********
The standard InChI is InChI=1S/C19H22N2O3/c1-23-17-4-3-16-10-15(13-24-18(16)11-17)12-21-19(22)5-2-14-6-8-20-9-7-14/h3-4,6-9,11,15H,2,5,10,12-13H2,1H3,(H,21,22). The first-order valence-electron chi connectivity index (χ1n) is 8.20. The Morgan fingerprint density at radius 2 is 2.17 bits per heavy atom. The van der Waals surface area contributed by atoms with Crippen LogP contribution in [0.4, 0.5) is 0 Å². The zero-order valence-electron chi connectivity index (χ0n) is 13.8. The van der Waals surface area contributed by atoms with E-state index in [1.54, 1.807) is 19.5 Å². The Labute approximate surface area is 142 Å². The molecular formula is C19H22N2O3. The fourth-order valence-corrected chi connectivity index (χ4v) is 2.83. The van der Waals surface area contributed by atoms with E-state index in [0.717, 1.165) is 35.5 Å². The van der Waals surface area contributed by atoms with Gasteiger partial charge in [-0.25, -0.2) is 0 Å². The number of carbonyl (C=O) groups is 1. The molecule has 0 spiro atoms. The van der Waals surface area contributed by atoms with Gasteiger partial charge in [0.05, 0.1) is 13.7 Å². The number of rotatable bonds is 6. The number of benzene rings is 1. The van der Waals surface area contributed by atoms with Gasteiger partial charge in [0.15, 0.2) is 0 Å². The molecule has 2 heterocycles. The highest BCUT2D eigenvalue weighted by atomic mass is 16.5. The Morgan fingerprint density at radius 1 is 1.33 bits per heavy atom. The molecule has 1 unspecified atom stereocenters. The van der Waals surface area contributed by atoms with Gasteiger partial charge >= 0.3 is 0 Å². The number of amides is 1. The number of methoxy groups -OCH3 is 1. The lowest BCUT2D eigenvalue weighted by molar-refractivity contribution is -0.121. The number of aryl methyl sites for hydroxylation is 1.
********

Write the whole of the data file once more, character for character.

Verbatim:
The standard InChI is InChI=1S/C19H22N2O3/c1-23-17-4-3-16-10-15(13-24-18(16)11-17)12-21-19(22)5-2-14-6-8-20-9-7-14/h3-4,6-9,11,15H,2,5,10,12-13H2,1H3,(H,21,22). The first-order valence-electron chi connectivity index (χ1n) is 8.20. The Morgan fingerprint density at radius 2 is 2.17 bits per heavy atom. The van der Waals surface area contributed by atoms with Crippen LogP contribution in [0.4, 0.5) is 0 Å². The zero-order valence-electron chi connectivity index (χ0n) is 13.8. The van der Waals surface area contributed by atoms with E-state index in [1.54, 1.807) is 19.5 Å². The Labute approximate surface area is 142 Å². The molecular formula is C19H22N2O3. The fourth-order valence-corrected chi connectivity index (χ4v) is 2.83. The van der Waals surface area contributed by atoms with E-state index in [0.717, 1.165) is 35.5 Å². The van der Waals surface area contributed by atoms with Gasteiger partial charge in [-0.25, -0.2) is 0 Å². The number of carbonyl (C=O) groups is 1. The molecule has 0 spiro atoms. The van der Waals surface area contributed by atoms with Gasteiger partial charge in [0.05, 0.1) is 13.7 Å². The number of rotatable bonds is 6. The number of benzene rings is 1. The van der Waals surface area contributed by atoms with Gasteiger partial charge in [0.15, 0.2) is 0 Å². The molecule has 2 heterocycles. The highest BCUT2D eigenvalue weighted by atomic mass is 16.5. The Morgan fingerprint density at radius 1 is 1.33 bits per heavy atom. The molecule has 1 unspecified atom stereocenters. The van der Waals surface area contributed by atoms with Gasteiger partial charge >= 0.3 is 0 Å². The number of amides is 1. The number of methoxy groups -OCH3 is 1. The lowest BCUT2D eigenvalue weighted by molar-refractivity contribution is -0.121. The number of aryl methyl sites for hydroxylation is 1.